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Tintin 3-in-1 books: love them or hate them?

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separtedTINTIN
Member
#41 · Posted: 14 Jan 2009 10:53
Hate them, because I have Tintin's separated copies
Spune
Member
#42 · Posted: 9 Feb 2009 20:40
I've only recently started buying the Tintin adventures and have been buying them exclusively in the 3-in-1 format. I think they're really nice, study books and I love the uniformity of them all. The print is fine for me and I quite like it... because I tend to pay more attention towards it that way.

I really like them... so far I have the first three volumes of these 3-in-1s and I hope to complete my collection soon.
minamikousaka
Member
#43 · Posted: 4 Feb 2012 09:13
I like the 3-in-1 books, because it saves a lot of money for me. In fact, it was even better than a 7-volume manga.
tintinroxs
Member
#44 · Posted: 4 Feb 2012 17:18
I like them because they are small and easy to carry around.
Tintins Quiff
Member
#45 · Posted: 4 Feb 2012 19:12
I remember the bigger format editions, and was a little apprehensive about buying the 3 in 1's, but I found them to be fine! The type is obviously smaller, but I wasn't straining to read it.

The hardback format makes them nice and durable, and I bought the 8 volume set for around £75. A bit of a treat for myself, but well worth it. If it helps anyone the individual book dimensions of the 3 in 1 boxset are 15.5 x 22.5 cm. Smaller than the single book format, but admittedly larger than I was expecting. So, the short answer is: 3 in 1's - I love 'em!
tintinsgf
Member
#46 · Posted: 5 Feb 2012 12:36 · Edited by: tintinsgf
Well, I love them. There are three stories in one book, the book is compact and easy to carry around, not mentioning that it is durable. Many people often said that small Tintin copies are a pain in the eyes, but for me, it's not, definitely not. Of course I enjoy the normal size of the copies, but I found it hard for me to focus my eyes on large pictures (not that I have a poor eyesight, it's just confusing for me on looking to large pictures, especially at close distance). With smaller copies, now I can focus both on the picture and the speech bubbles easier.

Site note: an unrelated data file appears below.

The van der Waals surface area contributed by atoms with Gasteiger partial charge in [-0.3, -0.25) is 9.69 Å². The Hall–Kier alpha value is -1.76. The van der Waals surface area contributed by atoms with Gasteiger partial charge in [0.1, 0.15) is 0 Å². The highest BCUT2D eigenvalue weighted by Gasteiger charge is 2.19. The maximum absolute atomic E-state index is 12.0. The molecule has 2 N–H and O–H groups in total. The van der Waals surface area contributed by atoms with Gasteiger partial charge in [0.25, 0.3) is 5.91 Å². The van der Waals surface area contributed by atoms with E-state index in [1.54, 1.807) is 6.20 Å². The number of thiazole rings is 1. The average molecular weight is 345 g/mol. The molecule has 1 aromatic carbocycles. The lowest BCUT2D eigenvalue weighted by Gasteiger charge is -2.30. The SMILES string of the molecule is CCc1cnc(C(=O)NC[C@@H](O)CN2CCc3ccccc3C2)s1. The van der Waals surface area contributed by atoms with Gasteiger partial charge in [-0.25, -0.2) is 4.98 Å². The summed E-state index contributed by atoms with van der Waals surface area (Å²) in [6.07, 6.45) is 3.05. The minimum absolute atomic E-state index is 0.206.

The only downside of this edition is, I think, the price. It's more expensive than the regular-size edition. But hey, it's 3-in-1 book, so it's worth buying!
Magpie
Member
#47 · Posted: 13 Feb 2012 22:14
I love em', probably mostly for my traveling. I also started to read the Tintin books in 3-in-1 editions (they were the only format at my library), so when I learned there were single copies I thought, whoa, that's so weird! However, I own both versions, singles for the full experience, and 3-in-1 for hard-cover traveling.
snowybella
Member
#48 · Posted: 14 Nov 2017 03:04
Personally, I prefer the single volumes. I saw one in a shop some time ago, and I gave up reading it very quickly. I wonder why they aren't the same size as the Asterix omnibuses? I have 3 of them, and they are full-size.
jock123
Moderator
#49 · Posted: 14 Nov 2017 12:04
snowybella:
I wonder why they aren't the same size as the Asterix omnibuses?

Well, each range has had a variety of formats, at different times, so there's no way to make a direct comparison. Given that there is evidence in this thread that many readers do like them, it could be asked why the Asterix books aren't in the small format?
There have been full-size Tintin omnibuses in the past - WHSmith (a British bookshop chain) had an exclusive omnibus in 1985, containing Flight 714, The Secret of "The Unicorn" and Red Rackham's Treasure; there was also a Magnet paperback in 1986 entitled Tintin's Moon Adventure, combining the two Moon books.
The Making of combined the two part adventures into omnibus editions with additonal background material.
It should also be said that the Asterix series was available for many years in both black-and-white versions in a standard paperback novel size, and colour small format individual paperbacks, roughly the same size as the Tintin stories appear in the omnibus set. The Tintin books have been made available as small format hardbacks in French (and probably other languages too).
So I guess this is just a long-winded way of saying that publishers have looked, and will continue to look, for ways in which to repackage material, to reach the biggest audience they can!

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